The quiz covers all the material up to the week of the quiz Sept.30 - Oct.6.

Does this mean that September 29 is the last date, or that the week Sept.30 - Oct.6 is included in this span?

  • In itself, up to is open to interpretation on this point, different people may understand things differently unless context makes it clear (or the fuller up to and including is used). In your case, however, it isn't an issue because the sentence states that it is specifying a week. So Oct. 6th, the seventh day, is included.
    – Rupe
    Jun 19 '14 at 9:59
  • @oerkelens: this question also asks about using "up to" with a range of values. (And that part doesn't seem to be addressed in any of the answers.) Thus, I disagree that it is a duplicate.
    – Marthaª
    Jun 19 '14 at 13:42
  • This question and and answer is three years earlier than the one it is said to duplicate. More significantly, the answers here are the opposite of the accepted answer there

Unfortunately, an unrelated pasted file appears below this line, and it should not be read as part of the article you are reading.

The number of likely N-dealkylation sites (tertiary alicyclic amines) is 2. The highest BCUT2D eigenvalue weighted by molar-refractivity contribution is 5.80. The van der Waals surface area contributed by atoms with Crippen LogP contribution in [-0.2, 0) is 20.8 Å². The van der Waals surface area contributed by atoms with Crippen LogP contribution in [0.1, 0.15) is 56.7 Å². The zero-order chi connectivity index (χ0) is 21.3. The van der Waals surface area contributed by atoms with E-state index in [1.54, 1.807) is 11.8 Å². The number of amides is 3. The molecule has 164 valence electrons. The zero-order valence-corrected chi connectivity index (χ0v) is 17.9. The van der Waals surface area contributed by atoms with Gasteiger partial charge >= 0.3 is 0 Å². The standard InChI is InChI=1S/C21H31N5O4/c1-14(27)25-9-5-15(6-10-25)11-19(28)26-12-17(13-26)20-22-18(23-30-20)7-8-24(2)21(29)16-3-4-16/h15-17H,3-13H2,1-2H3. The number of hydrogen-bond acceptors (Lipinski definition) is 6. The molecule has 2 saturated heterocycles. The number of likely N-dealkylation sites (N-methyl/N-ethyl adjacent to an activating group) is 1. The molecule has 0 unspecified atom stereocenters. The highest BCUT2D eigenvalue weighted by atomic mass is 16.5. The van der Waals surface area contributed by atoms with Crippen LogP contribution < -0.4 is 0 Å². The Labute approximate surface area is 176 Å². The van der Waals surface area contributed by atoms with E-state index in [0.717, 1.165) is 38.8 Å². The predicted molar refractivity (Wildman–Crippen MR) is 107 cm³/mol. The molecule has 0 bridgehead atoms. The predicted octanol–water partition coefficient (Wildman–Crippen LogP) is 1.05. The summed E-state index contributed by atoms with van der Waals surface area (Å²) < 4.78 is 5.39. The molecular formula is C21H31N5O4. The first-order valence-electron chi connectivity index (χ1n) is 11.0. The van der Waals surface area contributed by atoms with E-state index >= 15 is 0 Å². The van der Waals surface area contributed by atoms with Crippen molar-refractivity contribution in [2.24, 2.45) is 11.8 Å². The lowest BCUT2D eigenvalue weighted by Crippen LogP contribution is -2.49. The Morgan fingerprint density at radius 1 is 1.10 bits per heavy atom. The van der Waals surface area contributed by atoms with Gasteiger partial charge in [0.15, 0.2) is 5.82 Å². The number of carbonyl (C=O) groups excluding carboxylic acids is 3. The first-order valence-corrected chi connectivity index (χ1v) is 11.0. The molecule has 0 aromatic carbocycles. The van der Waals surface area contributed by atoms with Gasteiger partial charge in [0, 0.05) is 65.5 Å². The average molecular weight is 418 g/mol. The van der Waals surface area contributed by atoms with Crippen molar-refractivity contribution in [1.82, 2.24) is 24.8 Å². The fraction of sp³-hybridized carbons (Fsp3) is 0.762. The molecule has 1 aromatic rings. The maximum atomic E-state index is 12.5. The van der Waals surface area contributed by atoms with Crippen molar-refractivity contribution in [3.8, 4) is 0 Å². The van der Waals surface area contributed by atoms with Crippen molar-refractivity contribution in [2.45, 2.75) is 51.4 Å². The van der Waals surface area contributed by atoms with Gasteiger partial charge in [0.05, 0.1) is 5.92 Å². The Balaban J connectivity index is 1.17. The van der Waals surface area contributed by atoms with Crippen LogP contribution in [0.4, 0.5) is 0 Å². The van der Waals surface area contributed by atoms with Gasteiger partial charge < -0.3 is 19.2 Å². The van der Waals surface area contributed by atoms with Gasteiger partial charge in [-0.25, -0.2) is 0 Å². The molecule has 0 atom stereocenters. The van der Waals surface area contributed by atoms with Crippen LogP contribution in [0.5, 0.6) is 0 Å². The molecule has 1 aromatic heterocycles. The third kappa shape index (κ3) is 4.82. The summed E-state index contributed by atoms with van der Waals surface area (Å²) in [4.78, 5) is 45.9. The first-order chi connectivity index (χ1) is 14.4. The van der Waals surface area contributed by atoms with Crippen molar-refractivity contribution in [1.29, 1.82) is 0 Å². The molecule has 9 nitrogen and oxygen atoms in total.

– Henry
    Jan 5 '20 at 23:44

I would expect up to to include the end point. If you climbed up to the tree house, I would expect you to be in the tree house or at least at that level.

As another example, if told "Sum all the positive whole numbers up to 5", I would do 1+2+3+4+5=15.

  • I would agree with this answer. Example: If someone's bank account was "up to one thousand dollars," that would mean it has been rising and is now equal to one thousand dollars. If floodwaters are "up to my neck," that means the water is exactly at my neck's level. Oct 3 '11 at 15:49

Up to means up to the point of but not beyond. However, it is sometimes used (in my opinion incorrectly) to mean up to and including. I believe that technically, up to means <, and through means <=.

That said, I think you should definitely study the material through October 6.

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